Science! true daughter of Old Time thou art!
Who alterest all things with thy peering eyes.
Why preyest thou thus upon the poet’s heart,
Vulture, whose wings are dull realities?
— Edgar Allen Poe

On a damp and autumnal afternoon with leaves falling, I remembered how important poetry had been for me years ago and had had such a strong impact on my appreciation of nature and the beauty of the seasons. This led me, after a while, to wonder: What poetry do we have today to counter the spiritual vacuum of our techno-scientific age?

I began to wonder whether contemporary poetry could change us, motivate us, awaken us, or even please us? In ancient Rome poetry addressed such basic questions as how did the earth come to be and what is it made of? For example, Lucretius (99-55 BC) in his epic poem, On the Nature of Things, challenged his Roman readers by focusing on the atom which is at the basis of science. Twenty centuries later, while romantic poets were beginning to write about nature’s wonderful landscapes, Erasmus Darwin, a doctor, wrote The Temple of Nature, a poem presenting a theory of evolution which began with micro-organisms and ended up with Man. This poem also tantalized readers with questions about the possible relationships between earth and stones as well as bees and clover.

Today environmental poetry tends to be more focused on the negative effects of human advances on this consumerist planet. In Earthlines, the American poet Jorie Graham, whom I have much admired, articulates that eco-poetry risks being viewed as moralistic and didactic. Readers feel they “know this information already, so why do they need it in a poem?” The point being that they “know it” but are not “feeling it.” In Jorie’s Sea Change and Place she leads readers to advance “feelingly” into “the deep future — seven to ten generations hence.”

Looking beyond eco-poetry, on Google I searched for more “optimistic poems.” There were a good number but the first I enjoyed was Robert Rittel’s, Melody of the Poet:

The melody of the poet for the soul to please,
with it chords of truth in spoken breeze.

However, most of the “New Optimistic Poetry” did not fill me with confident strokes of insight, hope, or future advances which could move me optimistically. Yes, there were poets struggling to give humanity hope — but primarily through being humorous or sometimes just adventurous. For example, there were few harmonious musical sounds in Dan Hoeweler’s A Binary Love Poem (2018).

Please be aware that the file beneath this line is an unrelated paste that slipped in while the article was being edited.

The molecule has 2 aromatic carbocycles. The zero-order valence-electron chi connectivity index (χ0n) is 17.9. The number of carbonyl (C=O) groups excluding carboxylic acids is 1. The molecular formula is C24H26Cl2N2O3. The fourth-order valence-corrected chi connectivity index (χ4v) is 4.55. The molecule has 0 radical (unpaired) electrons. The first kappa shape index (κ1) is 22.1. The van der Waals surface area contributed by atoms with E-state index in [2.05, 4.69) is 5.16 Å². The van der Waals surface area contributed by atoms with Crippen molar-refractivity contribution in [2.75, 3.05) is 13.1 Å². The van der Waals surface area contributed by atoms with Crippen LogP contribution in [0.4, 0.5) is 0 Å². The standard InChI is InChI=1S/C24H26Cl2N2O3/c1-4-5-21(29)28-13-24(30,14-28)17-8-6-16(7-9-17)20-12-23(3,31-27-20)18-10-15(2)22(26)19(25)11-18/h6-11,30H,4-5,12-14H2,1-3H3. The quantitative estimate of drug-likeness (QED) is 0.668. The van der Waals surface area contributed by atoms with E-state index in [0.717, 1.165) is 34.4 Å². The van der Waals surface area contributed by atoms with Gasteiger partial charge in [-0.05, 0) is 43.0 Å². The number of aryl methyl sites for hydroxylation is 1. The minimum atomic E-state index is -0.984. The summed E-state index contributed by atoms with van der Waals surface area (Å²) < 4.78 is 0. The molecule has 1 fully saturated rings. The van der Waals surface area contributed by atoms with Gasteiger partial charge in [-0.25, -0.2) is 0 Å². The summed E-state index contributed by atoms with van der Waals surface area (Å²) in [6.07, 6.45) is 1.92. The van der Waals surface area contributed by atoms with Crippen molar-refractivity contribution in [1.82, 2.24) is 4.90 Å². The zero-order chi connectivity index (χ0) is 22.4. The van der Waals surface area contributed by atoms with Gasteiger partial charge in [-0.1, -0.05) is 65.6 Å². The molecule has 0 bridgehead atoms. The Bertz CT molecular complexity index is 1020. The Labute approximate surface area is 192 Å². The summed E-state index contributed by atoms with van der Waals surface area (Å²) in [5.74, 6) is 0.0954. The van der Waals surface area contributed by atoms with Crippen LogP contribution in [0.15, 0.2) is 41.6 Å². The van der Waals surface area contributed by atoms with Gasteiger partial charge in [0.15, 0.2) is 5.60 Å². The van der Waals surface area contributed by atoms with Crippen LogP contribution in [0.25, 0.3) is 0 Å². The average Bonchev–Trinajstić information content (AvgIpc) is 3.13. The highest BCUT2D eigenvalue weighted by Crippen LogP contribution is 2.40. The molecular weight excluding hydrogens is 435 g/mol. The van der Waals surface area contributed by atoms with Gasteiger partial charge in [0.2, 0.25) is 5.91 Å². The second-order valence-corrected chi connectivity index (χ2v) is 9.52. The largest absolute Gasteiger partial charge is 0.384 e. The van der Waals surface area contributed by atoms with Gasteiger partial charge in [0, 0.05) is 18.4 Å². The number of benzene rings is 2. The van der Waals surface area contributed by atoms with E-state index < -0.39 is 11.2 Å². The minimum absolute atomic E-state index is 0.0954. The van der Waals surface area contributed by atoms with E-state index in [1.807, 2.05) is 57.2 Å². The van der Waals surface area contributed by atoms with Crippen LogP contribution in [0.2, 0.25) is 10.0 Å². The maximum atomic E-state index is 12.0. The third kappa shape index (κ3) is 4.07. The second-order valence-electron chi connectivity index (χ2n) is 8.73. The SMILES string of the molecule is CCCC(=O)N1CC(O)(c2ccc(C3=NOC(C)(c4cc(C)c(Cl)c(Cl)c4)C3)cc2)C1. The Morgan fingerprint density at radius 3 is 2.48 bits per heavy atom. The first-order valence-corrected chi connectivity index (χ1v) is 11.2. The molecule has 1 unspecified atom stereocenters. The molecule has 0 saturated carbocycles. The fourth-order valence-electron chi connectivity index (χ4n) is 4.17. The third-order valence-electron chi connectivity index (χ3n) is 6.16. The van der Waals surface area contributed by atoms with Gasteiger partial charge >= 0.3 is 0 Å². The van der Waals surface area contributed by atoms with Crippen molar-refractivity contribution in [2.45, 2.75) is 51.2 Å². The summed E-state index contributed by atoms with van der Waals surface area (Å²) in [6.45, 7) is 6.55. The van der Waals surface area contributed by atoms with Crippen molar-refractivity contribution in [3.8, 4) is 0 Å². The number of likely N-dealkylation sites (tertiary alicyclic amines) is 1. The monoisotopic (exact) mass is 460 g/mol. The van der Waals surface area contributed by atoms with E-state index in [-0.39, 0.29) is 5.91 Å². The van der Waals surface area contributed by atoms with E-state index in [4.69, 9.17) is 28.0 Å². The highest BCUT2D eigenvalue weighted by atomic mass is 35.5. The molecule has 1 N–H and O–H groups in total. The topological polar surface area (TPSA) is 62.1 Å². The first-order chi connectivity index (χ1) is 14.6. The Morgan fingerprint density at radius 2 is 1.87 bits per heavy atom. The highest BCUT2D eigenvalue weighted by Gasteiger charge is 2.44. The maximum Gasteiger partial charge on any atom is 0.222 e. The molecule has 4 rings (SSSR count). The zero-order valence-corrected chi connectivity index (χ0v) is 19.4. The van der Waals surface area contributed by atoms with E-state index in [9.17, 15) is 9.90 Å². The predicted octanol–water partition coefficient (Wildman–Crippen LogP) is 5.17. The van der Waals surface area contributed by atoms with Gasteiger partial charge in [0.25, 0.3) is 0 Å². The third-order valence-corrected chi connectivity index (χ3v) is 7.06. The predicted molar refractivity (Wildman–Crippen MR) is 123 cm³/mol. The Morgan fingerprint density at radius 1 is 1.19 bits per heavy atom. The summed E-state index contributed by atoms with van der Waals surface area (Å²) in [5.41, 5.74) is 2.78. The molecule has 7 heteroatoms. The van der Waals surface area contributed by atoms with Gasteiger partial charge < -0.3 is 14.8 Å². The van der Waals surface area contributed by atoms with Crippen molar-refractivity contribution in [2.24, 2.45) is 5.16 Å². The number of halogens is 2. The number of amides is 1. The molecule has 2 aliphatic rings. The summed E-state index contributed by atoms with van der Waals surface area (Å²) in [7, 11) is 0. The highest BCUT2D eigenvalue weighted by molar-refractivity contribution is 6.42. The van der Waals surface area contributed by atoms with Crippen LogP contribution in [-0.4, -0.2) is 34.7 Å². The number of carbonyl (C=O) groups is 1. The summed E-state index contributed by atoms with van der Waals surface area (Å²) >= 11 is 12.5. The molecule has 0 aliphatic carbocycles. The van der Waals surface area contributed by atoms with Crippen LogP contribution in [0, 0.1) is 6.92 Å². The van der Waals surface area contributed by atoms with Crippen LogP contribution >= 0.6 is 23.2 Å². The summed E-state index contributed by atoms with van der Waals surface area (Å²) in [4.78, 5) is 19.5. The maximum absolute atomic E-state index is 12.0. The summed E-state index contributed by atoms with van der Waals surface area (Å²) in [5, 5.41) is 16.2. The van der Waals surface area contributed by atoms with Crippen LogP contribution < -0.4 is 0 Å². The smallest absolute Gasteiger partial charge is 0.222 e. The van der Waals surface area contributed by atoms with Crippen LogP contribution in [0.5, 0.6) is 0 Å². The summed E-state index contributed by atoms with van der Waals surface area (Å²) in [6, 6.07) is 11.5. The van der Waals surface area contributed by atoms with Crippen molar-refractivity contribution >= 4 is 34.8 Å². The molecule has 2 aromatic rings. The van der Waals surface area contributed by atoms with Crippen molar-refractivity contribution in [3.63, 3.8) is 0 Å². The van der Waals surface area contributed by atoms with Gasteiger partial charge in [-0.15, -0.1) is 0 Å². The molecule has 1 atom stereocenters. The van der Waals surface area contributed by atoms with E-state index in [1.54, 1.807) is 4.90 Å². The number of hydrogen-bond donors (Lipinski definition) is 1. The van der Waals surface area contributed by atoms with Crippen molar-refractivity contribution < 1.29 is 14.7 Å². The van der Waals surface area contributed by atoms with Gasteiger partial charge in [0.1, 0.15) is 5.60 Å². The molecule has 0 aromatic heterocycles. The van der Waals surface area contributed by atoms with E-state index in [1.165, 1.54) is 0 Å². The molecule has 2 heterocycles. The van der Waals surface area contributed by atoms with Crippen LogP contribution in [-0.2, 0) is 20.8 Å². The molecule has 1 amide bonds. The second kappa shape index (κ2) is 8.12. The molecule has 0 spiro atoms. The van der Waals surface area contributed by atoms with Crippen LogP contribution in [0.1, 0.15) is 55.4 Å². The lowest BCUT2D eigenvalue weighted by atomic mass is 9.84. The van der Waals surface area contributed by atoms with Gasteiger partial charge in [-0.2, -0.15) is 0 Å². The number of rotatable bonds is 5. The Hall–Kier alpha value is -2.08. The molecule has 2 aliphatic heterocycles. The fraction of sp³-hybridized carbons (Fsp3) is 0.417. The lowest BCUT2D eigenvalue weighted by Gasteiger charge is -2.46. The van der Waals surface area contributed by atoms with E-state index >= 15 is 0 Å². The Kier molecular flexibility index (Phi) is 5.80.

Your sensuous 01011001 01101111 01110101 01110010 00100000 01110011 01100101 01101110 01110011 01110101 01101111 01110101 01110011 Logic 01001100 01101111 01100111 01101001 01100011 Your bright 01011001 01101111 01110101 01110010 00100000 01100010 01110010 01101001 01100111 0110100 01110100 Pixels 0101000001101001 01111000 01100101 01101100 01110011 Light up my 01001100 01101001 01100111 01101000 01110100 00100000 01110101 01110000 00100000 01101101 01111001 00001101 00001010 Heart…

Well, I didn’t follow that poem to the end. Next came the poet G. Lars’ Tubular Times to Decide (2019).

The boob tube
Has morphed into YouTube
A vast wasteland
A potential waste of all your time
Into a depthless trance of misery and crime.

I then searched further in for optimistic approaches to technological advances but found only one which I enjoyed by Poet Dane: Virtually Nothing (2019)

We’re watching each other
with electric, all-seeing eyes,
cameras in our phones, our laptops, homes…
how long before we have them
implanted in our heads?
A third eye?

Oh, where were the superconducting “transmons” I read about in The New York Times mixed in with spooky entanglement where what happens to one qubit affects measurement of the other?

This was bravely advanced in a long poem by Lori Henrique (which I have no permission to quote but which, I hope, will stimulate readers to find and read a full version.)

An abridged version of Heisenberg’s Aha!

An electron looks like a particle
and it also acts like a wave,
and once I began to accept this
that electron began to behave

This is called complementarity
when a concept that seems a disparity
is the very best way we can show
how a set of phenomena go